Boris Johnson ‘plots an early general election to see off his leadership rivals’ as Partygate farce trundles on – while party whips think PM will face a vote of no confidence if the Tories lose key Red Wall by-election

  • Party whips think it is now inevitable that the PM will face vote of no confidence
  • Sources believe 46 letters calling for a vote have been sent to Sir Graham Brady
  • Tensions over the long-running Partygate saga came to a head again last week

Boris Johnson could ratchet up preparations for an early General Election in an attempt to ease pressure from within his party for a leadership challenge, senior Government sources believe.

Party whips think it is now inevitable that the Prime Minister will face a vote of no confidence if the Conservatives lose the by-election in marginal Wakefield that is expected in June, following weeks of damaging rows over lockdown parties in Downing Street.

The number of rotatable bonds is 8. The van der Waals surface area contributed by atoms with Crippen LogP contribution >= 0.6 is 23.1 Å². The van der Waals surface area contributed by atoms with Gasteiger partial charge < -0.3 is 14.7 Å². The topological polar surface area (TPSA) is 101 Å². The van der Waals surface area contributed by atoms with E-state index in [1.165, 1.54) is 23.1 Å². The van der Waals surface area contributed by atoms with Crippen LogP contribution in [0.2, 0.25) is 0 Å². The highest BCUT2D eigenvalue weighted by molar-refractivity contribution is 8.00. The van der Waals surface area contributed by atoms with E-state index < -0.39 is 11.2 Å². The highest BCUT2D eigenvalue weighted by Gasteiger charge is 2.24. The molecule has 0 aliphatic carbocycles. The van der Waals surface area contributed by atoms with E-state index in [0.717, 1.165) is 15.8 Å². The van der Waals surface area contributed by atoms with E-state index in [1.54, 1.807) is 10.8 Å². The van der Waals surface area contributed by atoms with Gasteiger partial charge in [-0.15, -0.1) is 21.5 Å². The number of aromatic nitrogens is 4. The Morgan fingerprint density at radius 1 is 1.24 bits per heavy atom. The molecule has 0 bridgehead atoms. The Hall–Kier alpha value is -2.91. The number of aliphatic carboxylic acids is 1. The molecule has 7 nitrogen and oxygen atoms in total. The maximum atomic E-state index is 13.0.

Sources believe a total of 46 letters calling for a vote have been sent to Sir Graham Brady, chairman of the backbench Conservative 1922 Committee, just eight short of the total needed. A contest is triggered if a majority of MPs vote for it.

But the Government sources think that if Mr Johnson can hang on until the autumn, the prospect of a potential election in 2023, rather then the expected 2024, will stay the rebels’ hand as it would not leave sufficient time for a new leader to bed in before polling day.

Prime Minister Boris Johnson waves as his boards his plane for the UK at Delhi airport at the end of his two day trip to India

Mr Johnson is pictured sitting around a table in the Downing Street garden in May 2020 with his wife Carrie Johnson, former chief aide-turned-rival Dominic Cummings, and Principal Private Secretary 'Party Marty' Reynolds

Mr Johnson is pictured sitting around a table in the Downing Street garden in May 2020 with his wife Carrie Johnson, former chief aide-turned-rival Dominic Cummings, and Principal Private Secretary ‘Party Marty’ Reynolds

PM facing ‘£10k fine’ 

Tory party whips have told backbenchers they shouldn’t be ‘spooked’ if Boris Johnson is hit with a maximum £10,000 fine for lockdown breaches.